Woke Reporter Shut Down After Lecturing Quentin Tarantino For Lack Of Female Screen Presence

Conservatives in this society have to learn pretty quick that we can’t expect too much deep wisdom or exemplary morality from Hollywood movies. We’re paying these people for entertainment, not a sermon.

In fact, each time there’s an uproar in our camp over the content of some grossly immoral Hollywood film, I have to ask my fellow right-wingers, why are you so surprised? These people are modern-day pagans. It’s a sign of the times, sure, but let’s not have a stroke when pagans do what pagans do.

Liberals, on the other hand, haven’t developed that “different strokes for different folks” mindset. If literally anyone in the public square does not meet or exceed the criteria for being sufficiently woke or inclusive, their fangs come out.

Trending: Dan Crenshaw, True To Form, Shuts Down ‘Young Turks’ Commentator After Sick Rant

Once in a while, though, their target righteously puts them back in their place, and it’s a beautiful thing to see.

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Now, Quentin Tarantino is no choir boy, no sir. Nor has the Pulp Fiction and Reservoir Dogs creator ever claimed to be. In fact, the guy’s movies are so nihilistic, they don’t pander to liberal or conservative sensibilities. There’s a little something in there for everyone to be offended by. The dude’s an equal-opportunity shocker with little care for the tastes or the standards of the status quo.

So, when a New York Times reporter at the Cannes Film Festival tries to pin Tarantino down for having a lack of female representation in Once Upon A Time In Hollywood, the filmmaker’s latest offering about the gruesome Manson Family murder of actress Sharon Tate in the ’60s, I have to ask once more: why are you surprised?

According to The Hollywood Reporter, the NYT reporter critiqued an alleged lack of screen time given to Margot Robbie, who plays Tate and shares the screen and co-stars alongside Brad Pitt and Leonardo DiCaprio.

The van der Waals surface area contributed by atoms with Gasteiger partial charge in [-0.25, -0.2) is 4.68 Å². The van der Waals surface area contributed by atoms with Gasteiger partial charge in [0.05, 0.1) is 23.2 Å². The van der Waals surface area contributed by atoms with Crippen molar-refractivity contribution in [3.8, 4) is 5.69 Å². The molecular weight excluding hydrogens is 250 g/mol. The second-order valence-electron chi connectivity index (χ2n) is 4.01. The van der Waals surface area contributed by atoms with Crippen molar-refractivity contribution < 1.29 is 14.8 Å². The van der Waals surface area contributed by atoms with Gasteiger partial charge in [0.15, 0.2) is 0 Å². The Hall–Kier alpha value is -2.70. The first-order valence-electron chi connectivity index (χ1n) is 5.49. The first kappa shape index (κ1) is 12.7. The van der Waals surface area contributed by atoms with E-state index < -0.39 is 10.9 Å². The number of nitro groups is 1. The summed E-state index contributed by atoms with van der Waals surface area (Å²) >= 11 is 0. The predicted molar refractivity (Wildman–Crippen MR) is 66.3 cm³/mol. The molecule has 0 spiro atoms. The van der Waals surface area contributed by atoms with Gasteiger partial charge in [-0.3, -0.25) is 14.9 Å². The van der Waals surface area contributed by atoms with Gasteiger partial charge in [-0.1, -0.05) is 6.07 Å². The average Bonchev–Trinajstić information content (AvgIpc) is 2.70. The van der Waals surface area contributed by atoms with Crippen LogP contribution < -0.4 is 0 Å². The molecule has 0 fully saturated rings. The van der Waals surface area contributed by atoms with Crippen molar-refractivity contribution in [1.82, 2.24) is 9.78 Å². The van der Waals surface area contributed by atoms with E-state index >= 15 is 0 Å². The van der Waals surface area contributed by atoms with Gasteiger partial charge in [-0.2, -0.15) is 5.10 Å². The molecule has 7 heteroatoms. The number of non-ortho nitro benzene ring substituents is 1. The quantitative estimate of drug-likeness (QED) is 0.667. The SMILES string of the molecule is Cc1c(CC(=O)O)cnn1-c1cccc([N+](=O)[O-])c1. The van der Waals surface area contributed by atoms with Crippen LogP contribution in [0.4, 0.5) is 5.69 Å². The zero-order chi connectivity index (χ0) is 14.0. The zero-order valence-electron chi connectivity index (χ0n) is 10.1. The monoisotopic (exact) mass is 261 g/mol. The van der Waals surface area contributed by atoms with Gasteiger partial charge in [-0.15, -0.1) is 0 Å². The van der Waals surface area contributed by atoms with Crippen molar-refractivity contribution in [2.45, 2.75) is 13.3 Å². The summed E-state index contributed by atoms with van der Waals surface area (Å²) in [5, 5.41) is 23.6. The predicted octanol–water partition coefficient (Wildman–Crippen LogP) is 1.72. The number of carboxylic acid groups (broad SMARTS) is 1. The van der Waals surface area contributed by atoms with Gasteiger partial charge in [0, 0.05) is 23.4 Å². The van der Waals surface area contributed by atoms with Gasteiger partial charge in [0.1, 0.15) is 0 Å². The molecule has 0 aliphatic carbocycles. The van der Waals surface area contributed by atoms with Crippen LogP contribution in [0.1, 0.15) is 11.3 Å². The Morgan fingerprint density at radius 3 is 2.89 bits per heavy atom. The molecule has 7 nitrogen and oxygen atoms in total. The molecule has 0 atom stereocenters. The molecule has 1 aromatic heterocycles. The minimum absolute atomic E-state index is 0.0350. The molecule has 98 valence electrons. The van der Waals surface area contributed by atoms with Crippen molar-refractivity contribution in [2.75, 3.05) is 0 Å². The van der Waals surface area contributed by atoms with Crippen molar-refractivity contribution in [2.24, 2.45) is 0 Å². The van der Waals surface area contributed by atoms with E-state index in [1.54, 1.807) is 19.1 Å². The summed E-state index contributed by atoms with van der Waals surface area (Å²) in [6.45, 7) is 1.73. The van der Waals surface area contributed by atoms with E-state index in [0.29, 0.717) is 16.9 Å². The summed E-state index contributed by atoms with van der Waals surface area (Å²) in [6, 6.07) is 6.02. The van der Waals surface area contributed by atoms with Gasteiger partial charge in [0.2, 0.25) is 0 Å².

“A reporter suggested that Robbie, an Oscar-nominated actress who has far less screen time than her two male co-stars and few lines in the film, was underused. To that, Tarantino, looking visibly annoyed, answered curtly, ‘I reject your hypothesis.'”

Oh my word. I would have paid good money to be in the room to hear that sharp, simple clapback.

Then, seemingly unimpressed by the reporter’s attempt to “liberate” her, Robbie herself spoke up:

“I think the moments that I got onscreen gave an opportunity to honor Sharon and her lightness. I don’t think it was intended to delve deeper. As Brad mentioned, I think the tragedy was ultimately the loss of innocence and to show those wonderful sides of her could be done quickly without speaking, and I did feel like I had a lot of time to explore the character event without dialogue.”

It’s a film about the events leading up to the murder of Robbie’s character. These are historical events. It’s one thing to gripe about the lack of female representation in a work of fiction (although I’d even argue the validity of that complaint even in that circumstance). To complain that historical events cause a female character only have so much representation in the storyline is the height of asininity.

Believe it or not, some critics at the Cannes panel even had the gall to criticize the film for depicting “rage against women”. In a historical film about a shocking murder that involved a woman. Again, why are we surprised?

The dude might be some kind of a sick genius, but kudos to Tarantino and his cast for not caving to the ultra-woke pressures of Hollywood.